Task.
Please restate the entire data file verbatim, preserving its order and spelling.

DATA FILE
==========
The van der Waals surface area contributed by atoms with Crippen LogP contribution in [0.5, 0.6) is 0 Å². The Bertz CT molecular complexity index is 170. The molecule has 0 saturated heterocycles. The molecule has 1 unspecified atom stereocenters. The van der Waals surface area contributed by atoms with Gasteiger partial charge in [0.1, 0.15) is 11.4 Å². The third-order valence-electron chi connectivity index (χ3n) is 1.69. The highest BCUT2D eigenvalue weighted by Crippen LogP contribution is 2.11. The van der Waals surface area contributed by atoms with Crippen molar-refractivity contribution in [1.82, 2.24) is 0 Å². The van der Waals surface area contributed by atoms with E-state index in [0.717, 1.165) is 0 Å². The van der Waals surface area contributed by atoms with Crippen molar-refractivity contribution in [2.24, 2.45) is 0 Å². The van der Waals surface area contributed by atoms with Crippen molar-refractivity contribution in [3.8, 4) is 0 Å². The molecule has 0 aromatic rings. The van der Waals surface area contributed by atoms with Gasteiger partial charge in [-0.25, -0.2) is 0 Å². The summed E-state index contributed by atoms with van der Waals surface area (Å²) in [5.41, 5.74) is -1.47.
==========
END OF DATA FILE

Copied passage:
The van der Waals surface area contributed by atoms with Crippen LogP contribution in [0.5, 0.6) is 0 Å². The Bertz CT molecular complexity index is 170. The molecule has 0 saturated heterocycles. The molecule has 1 unspecified atom stereocenters. The van der Waals surface area contributed by atoms with Gasteiger partial charge in [0.1, 0.15) is 11.4 Å². The third-order valence-electron chi connectivity index (χ3n) is 1.69. The highest BCUT2D eigenvalue weighted by Crippen LogP contribution is 2.11. The van der Waals surface area contributed by atoms with Crippen molar-refractivity contribution in [1.82, 2.24) is 0 Å². The van der Waals surface area contributed by atoms with E-state index in [0.717, 1.165) is 0 Å². The van der Waals surface area contributed by atoms with Crippen molar-refractivity contribution in [2.24, 2.45) is 0 Å². The van der Waals surface area contributed by atoms with Crippen molar-refractivity contribution in [3.8, 4) is 0 Å². The molecule has 0 aromatic rings. The van der Waals surface area contributed by atoms with Gasteiger partial charge in [-0.25, -0.2) is 0 Å². The summed E-state index contributed by atoms with van der Waals surface area (Å²) in [5.41, 5.74) is -1.47.